Back to Government Affairs: Mobility and the U.S. Administration
March 13, 2017
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Dear Worldwide ERC® Member:
We are at the halfway point of the first 100 days of the new U.S. administration. Since our last Update, President Trump has signed a revised Executive Order suspending foreign nationals from six countries from entering the United States. House Republicans have also made progress on legislation to change the Affordable Care Act. In this Government Affairs Community Update, we have outlined and explained this activity in the agenda of the new administration and Congress.
Designed for easy reference and access for all Worldwide ERC® members, our twice-monthly Government Affairs Community Updates are also easily shared with others in your company, and with your clients and colleagues. Be sure to review this Update for the potential impact on your work, and look for more essential 100 Days information and review on March 27!
Peggy Smith, SCRP, SGMS-T
Worldwide ERC® President and CEO
While President Trump promised “historic tax reform” during his first address to Congress on February 28, that promise was unaccompanied by any detail as to what his administration plans to propose. Consequently, although an administration tax reform plan has been promised “within a few weeks,” so far none has emerged. However, Treasury Secretary Mnuchin said during a March 1 interview with Fox Business Network that the administration’s main objective is a middle-class tax cut, and that “we are not taking away the charitable deduction, and we are leaving the mortgage interest deduction as is.” For now the administration seems to be prioritizing health care reform, having aligned itself behind the recently introduced House Republican legislation, but has not produced a plan of its own.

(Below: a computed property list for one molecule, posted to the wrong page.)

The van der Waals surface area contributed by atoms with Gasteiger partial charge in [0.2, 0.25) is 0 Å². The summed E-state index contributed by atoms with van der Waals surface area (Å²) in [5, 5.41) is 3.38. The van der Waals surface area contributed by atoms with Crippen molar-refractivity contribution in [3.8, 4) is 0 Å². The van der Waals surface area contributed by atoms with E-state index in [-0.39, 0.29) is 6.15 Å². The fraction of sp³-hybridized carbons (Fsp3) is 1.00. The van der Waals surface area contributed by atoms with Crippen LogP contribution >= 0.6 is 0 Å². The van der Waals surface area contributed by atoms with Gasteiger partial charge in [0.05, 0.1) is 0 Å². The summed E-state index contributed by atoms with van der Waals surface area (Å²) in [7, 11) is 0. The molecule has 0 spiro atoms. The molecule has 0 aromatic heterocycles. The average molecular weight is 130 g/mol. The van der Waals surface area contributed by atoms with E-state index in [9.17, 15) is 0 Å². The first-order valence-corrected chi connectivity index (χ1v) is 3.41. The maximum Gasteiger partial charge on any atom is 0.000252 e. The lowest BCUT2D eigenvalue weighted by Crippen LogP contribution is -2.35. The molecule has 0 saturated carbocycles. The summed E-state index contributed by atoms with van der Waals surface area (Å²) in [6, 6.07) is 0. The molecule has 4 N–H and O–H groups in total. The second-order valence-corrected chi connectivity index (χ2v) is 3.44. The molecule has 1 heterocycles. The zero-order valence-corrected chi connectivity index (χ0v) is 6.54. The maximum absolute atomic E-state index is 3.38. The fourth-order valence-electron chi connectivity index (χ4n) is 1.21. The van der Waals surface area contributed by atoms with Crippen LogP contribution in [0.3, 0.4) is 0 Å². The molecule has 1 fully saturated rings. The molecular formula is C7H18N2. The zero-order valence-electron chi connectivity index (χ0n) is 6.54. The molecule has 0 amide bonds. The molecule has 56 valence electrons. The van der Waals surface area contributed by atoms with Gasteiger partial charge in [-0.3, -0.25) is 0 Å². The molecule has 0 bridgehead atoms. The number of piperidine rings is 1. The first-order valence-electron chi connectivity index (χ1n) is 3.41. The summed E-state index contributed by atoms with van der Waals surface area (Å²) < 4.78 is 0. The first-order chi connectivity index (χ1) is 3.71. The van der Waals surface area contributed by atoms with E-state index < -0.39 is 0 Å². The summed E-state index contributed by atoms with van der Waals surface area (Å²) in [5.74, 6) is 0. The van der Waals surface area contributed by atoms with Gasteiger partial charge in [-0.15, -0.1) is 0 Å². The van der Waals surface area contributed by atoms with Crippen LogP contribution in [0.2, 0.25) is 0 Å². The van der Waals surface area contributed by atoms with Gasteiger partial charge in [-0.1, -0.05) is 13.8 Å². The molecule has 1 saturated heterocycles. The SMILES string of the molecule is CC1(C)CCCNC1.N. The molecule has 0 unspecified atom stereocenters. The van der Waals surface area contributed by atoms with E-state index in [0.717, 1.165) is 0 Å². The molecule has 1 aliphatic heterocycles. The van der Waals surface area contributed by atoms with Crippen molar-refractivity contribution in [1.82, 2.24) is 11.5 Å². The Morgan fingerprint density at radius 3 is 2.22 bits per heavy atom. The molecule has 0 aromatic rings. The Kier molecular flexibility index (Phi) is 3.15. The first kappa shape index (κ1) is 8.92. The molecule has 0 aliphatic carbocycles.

The administration has also sent mixed signals concerning the controversial House Republican proposal for a border-adjustable cash flow business tax. Reports suggest that there are differences among the President’s advisors, although he clearly supports some mechanism to favor domestic production over imports.
The President and House Republicans are, however, united in their tax reform goal to repeal the so-called “Johnson Amendment” that prohibits churches and other charities from participating in political campaigns, according to a speech delivered by House Ways and Means Committee Chairman Kevin Brady at the Conservative Political Action Conference.
In Congress, little apparent progress has been made on tax reform, again in part because of the focus in the House on repeal and replacement of the Affordable Care Act. The latter activity, with bills introduced the week of March 1, includes repeal of the 3.8% tax on investment income and the extra 0.9% extra Medicare tax on certain high-income individuals.
Discussion also continues about the cost of the House Republican tax reform plan. In a March 8 analysis, the Committee for a Responsible Federal Budget, which focuses on containing the federal debt, compared different cost estimates conducted by outside groups, concluding that the House plan will likely cost somewhere around $2.3 trillion over ten years using so-called conventional scoring. That analysis can be found here: http://www.crfb.org/blogs/how-much-does-house-gop-tax-plan-cost. However, the outside groups differ if “dynamic scoring” is used (which attempts to take into account the overall effect on the economy), with the Tax Foundation estimating a ten-year loss of $200 billion and the Tax Policy Center estimating $1.8 trillion. So far, no analysis has been published from the Joint Tax Committee of Congress, which is the official scorekeeper.
Meanwhile, the House Republican Blueprint is not the only tax reform proposal pending in Congress. The Fair Tax Act of 2017 (H.R. 25 and S. 18) would repeal the individual income tax, the corporate income tax, all payroll taxes, the self-employment tax, and the estate and gift taxes. They would all be replaced with a 23% federal sales tax. The tax would be levied on top of state sales taxes (that is, the amount subject to tax would be the total of the price of an item plus any associated state sales tax), but low-income taxpayers would receive rebates on amounts spent up to the federal poverty level. This proposal has been introduced for several years, and is not likely to be adopted, but does have a number of adherents among members of Congress.
Mobile Workforce Act Reintroduced